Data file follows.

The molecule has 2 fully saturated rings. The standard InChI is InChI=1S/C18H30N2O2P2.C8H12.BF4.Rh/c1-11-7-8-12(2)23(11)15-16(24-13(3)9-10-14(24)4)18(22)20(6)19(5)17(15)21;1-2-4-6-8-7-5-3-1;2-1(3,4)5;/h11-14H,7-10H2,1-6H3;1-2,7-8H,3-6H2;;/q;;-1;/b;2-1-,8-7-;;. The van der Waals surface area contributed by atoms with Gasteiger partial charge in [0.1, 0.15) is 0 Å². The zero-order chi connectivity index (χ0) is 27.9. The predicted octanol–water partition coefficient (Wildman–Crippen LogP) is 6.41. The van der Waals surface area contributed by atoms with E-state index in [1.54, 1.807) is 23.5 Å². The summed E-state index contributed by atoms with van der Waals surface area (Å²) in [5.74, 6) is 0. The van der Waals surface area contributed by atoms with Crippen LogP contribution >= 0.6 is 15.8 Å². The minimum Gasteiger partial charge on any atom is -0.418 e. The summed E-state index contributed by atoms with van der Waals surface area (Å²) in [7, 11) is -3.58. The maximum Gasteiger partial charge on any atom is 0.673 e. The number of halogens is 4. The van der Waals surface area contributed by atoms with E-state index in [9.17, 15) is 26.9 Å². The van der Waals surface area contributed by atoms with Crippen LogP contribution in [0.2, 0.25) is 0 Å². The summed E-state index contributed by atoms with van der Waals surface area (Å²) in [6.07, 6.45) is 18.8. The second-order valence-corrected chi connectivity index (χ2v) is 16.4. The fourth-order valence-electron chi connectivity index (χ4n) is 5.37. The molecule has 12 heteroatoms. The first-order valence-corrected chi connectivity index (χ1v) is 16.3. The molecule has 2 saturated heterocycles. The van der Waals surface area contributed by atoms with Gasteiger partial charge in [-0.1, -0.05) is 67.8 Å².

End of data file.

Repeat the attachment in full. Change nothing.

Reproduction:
The molecule has 2 fully saturated rings. The standard InChI is InChI=1S/C18H30N2O2P2.C8H12.BF4.Rh/c1-11-7-8-12(2)23(11)15-16(24-13(3)9-10-14(24)4)18(22)20(6)19(5)17(15)21;1-2-4-6-8-7-5-3-1;2-1(3,4)5;/h11-14H,7-10H2,1-6H3;1-2,7-8H,3-6H2;;/q;;-1;/b;2-1-,8-7-;;. The van der Waals surface area contributed by atoms with Gasteiger partial charge in [0.1, 0.15) is 0 Å². The zero-order chi connectivity index (χ0) is 27.9. The predicted octanol–water partition coefficient (Wildman–Crippen LogP) is 6.41. The van der Waals surface area contributed by atoms with E-state index in [1.54, 1.807) is 23.5 Å². The summed E-state index contributed by atoms with van der Waals surface area (Å²) in [5.74, 6) is 0. The van der Waals surface area contributed by atoms with Crippen LogP contribution >= 0.6 is 15.8 Å². The minimum Gasteiger partial charge on any atom is -0.418 e. The summed E-state index contributed by atoms with van der Waals surface area (Å²) in [7, 11) is -3.58. The maximum Gasteiger partial charge on any atom is 0.673 e. The number of halogens is 4. The van der Waals surface area contributed by atoms with E-state index in [9.17, 15) is 26.9 Å². The van der Waals surface area contributed by atoms with Crippen LogP contribution in [0.2, 0.25) is 0 Å². The summed E-state index contributed by atoms with van der Waals surface area (Å²) in [6.07, 6.45) is 18.8. The second-order valence-corrected chi connectivity index (χ2v) is 16.4. The fourth-order valence-electron chi connectivity index (χ4n) is 5.37. The molecule has 12 heteroatoms. The first-order valence-corrected chi connectivity index (χ1v) is 16.3. The molecule has 2 saturated heterocycles. The van der Waals surface area contributed by atoms with Gasteiger partial charge in [-0.1, -0.05) is 67.8 Å².